Children of Immigrants Suffer, Too – Part 3
Is It in The Best Interests Of U.S. Children to Have Their Parents Deported For Minor Crimes?
In this series of six brief articles, I am discussing our countries most valuable asset – our US citizen children and the effects of immigration enforcement on their lives. Earlier blog articles discussed the statistics and other consequences to the US taxpayer in loss of revenue and costs of enforcement.
Psychological harm to child?
This article discusses the psychological effect on tens of thousands of children of whom 50% were under the age of 5 when their lawful permanent resident parent was deported. Currently, 10% of deported persons from the US are lawful permanent residents. These deported green card holders have usually lived in the US for over 10 years and more than half of them have at least one US citizen child living at home.
Ten years ago 5 year old cause celebre Elian Gonzalez fled Cuba to ask for asylum in the US only to be returned to Cuba to his father, a very forceful communist supporter of Castro. Today the 16 year old is a featured active youth communist in military uniform in Cuba at a Congress. What a missed opportunity by the US to make a difference and strike a blow for freedom!
Recently, the Supreme Court in March 2010 case Padilla v. Kentucky addressed the issue of guilty pleas in court made without understanding the consequences of such a plea. Clearly our Supreme Court Justices understand how a minor criminal incident of no harm or violence to person or property could make a difference of being deported after the sentence and no jail time.
According to news reports from University of California law schools at Davis and Berkeley, 88,000 U.S. children lost a lawful permanent resident parent ( green card holder) due to relatively minor crimes such as simple assault, non-violent drug offenses and driving under the influence. Since 1996 under President Clinton with the draconian new immigration laws of AEDPA and IIRAIRA a huge increase in deportation of lawful permanent residents occurred. The effect of the new immigration laws by Congress was to broaden the category of crimes considered “aggravated felonies”. Previously only more serious crimes were included in this category but now even charges that are not felonies under criminal law can be aggravated felonies for immigration purposes, including offenses that a sentence of one year or more could have been imposed. When charged as an aggravated felony by immigration for the offense, the green card holder is subject to mandatory detention and cannot return for 20 years. Most significantly, the removal of the 212 c relief that previously allowed persons not convicted of aggravated felonies, who also satisfied lengthy resident requirements and legal status, to apply for relief in an immigration court if they could prove rehabilitation and very strong equities in their favor. This was known as the “second chance doctrine”.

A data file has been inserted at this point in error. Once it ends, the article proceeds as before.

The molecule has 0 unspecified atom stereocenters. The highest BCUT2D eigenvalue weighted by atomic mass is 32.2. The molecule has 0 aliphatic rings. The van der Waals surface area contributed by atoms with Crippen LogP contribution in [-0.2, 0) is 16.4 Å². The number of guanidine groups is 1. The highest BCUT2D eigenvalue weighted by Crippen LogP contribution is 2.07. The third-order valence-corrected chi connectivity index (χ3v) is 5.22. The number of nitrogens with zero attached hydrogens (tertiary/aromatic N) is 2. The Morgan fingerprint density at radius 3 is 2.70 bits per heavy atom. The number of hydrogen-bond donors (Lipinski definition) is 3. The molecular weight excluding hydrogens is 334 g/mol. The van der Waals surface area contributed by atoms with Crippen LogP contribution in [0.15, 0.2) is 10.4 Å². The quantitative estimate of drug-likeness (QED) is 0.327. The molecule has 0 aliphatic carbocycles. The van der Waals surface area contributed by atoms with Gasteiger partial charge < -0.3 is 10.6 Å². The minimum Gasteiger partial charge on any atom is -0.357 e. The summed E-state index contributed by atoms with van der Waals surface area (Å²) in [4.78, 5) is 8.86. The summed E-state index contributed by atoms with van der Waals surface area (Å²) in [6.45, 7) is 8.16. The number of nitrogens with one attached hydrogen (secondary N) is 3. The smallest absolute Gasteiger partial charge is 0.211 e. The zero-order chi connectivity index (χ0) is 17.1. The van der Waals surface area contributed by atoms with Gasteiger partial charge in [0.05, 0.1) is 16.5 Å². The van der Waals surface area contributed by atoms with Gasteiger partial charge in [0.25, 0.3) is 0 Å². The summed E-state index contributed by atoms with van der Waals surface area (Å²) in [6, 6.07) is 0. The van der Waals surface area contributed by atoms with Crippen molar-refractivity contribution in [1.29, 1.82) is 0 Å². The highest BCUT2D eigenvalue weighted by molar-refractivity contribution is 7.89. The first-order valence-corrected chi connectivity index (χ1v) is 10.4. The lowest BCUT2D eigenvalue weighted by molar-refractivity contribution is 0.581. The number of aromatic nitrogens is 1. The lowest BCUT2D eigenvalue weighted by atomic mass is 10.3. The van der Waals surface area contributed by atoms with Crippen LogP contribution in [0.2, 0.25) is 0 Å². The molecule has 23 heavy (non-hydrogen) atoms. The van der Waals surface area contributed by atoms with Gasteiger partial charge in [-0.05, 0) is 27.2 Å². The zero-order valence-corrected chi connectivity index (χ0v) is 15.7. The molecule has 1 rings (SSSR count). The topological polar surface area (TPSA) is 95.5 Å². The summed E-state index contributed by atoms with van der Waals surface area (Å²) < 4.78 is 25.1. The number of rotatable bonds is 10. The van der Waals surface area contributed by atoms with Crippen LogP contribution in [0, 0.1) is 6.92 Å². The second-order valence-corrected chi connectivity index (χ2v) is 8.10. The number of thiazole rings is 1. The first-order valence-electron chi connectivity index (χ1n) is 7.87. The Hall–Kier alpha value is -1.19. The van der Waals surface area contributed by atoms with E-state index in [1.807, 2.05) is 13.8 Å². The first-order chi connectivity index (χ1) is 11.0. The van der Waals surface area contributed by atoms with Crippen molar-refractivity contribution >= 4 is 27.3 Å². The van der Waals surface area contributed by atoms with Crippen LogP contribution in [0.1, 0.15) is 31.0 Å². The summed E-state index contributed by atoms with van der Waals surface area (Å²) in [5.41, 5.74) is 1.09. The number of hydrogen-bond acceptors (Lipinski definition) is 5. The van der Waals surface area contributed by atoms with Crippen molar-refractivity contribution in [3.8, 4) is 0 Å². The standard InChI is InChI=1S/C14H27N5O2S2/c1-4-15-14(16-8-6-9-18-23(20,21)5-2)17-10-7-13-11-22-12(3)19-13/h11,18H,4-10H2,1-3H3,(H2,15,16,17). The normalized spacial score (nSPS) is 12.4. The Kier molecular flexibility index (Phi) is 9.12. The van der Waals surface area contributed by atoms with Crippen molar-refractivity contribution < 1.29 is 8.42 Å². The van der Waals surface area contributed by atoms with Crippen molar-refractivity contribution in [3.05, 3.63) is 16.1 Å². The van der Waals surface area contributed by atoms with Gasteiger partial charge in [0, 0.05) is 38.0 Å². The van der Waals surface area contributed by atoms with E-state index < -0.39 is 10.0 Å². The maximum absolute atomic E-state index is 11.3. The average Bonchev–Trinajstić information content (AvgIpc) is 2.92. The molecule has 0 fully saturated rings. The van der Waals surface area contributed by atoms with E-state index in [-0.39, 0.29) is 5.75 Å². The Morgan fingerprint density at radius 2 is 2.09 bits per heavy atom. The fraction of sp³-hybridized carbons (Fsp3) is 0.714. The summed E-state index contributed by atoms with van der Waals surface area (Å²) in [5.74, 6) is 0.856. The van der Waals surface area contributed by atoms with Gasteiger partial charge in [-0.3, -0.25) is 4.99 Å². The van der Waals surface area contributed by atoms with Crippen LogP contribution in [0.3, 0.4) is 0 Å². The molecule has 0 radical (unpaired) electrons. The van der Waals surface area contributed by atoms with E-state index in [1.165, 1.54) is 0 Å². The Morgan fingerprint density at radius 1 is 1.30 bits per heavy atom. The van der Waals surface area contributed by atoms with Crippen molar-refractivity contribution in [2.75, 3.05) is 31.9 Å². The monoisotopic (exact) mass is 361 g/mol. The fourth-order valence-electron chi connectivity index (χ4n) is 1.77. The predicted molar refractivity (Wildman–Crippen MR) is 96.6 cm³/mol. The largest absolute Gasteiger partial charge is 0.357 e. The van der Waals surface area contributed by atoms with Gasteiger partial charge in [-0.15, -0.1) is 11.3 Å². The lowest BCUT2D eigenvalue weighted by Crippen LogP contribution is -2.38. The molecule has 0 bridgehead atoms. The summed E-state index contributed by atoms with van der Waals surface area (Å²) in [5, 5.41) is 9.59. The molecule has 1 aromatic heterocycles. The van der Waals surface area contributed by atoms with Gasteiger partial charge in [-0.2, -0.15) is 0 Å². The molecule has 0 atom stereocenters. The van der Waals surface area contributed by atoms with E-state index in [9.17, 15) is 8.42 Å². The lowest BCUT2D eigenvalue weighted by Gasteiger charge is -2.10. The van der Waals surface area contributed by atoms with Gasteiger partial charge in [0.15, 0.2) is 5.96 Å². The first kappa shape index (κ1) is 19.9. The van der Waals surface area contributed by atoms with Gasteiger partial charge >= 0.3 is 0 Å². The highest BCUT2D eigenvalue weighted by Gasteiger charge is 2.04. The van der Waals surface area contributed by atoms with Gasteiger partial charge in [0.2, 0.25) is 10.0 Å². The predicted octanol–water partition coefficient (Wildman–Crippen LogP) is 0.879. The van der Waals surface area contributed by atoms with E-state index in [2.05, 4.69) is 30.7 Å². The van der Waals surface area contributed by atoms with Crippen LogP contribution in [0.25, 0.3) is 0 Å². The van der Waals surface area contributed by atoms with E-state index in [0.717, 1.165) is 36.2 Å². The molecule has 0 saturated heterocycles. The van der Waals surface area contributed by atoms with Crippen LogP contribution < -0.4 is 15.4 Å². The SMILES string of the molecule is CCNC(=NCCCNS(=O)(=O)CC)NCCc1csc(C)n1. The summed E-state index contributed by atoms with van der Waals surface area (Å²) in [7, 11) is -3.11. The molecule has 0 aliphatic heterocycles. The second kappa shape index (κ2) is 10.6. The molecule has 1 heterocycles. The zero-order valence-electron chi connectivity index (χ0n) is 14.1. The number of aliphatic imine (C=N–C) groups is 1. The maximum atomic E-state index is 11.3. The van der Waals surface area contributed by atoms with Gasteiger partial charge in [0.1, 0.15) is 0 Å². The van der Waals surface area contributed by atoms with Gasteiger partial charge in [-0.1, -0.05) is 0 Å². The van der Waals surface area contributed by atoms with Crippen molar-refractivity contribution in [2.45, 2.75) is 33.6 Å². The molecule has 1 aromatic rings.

The study found reported negative health impacts, increased depression, anxiety and sleeplessness. Results also showed a plummeting of grades, increased behavioral problems and a strong urge to drop out of school to help family. Aside from this the bread winner is often parent and this results in huge economic hardship and loss of insurance, home and other devastating consequences.
Thus, a three fold effect occurs:
- Parent is punished with often a minor charge and minimal to no jail time
- Parent is again punished by long delays in jail by ICE detainer and court deportation
- Child and remaining family is left without financial support and is psychologically devastated.
These effects argue very strongly in favor of JUDICIAL DISCRETION so that Immigration Judges CAN weigh the best interests of the child.
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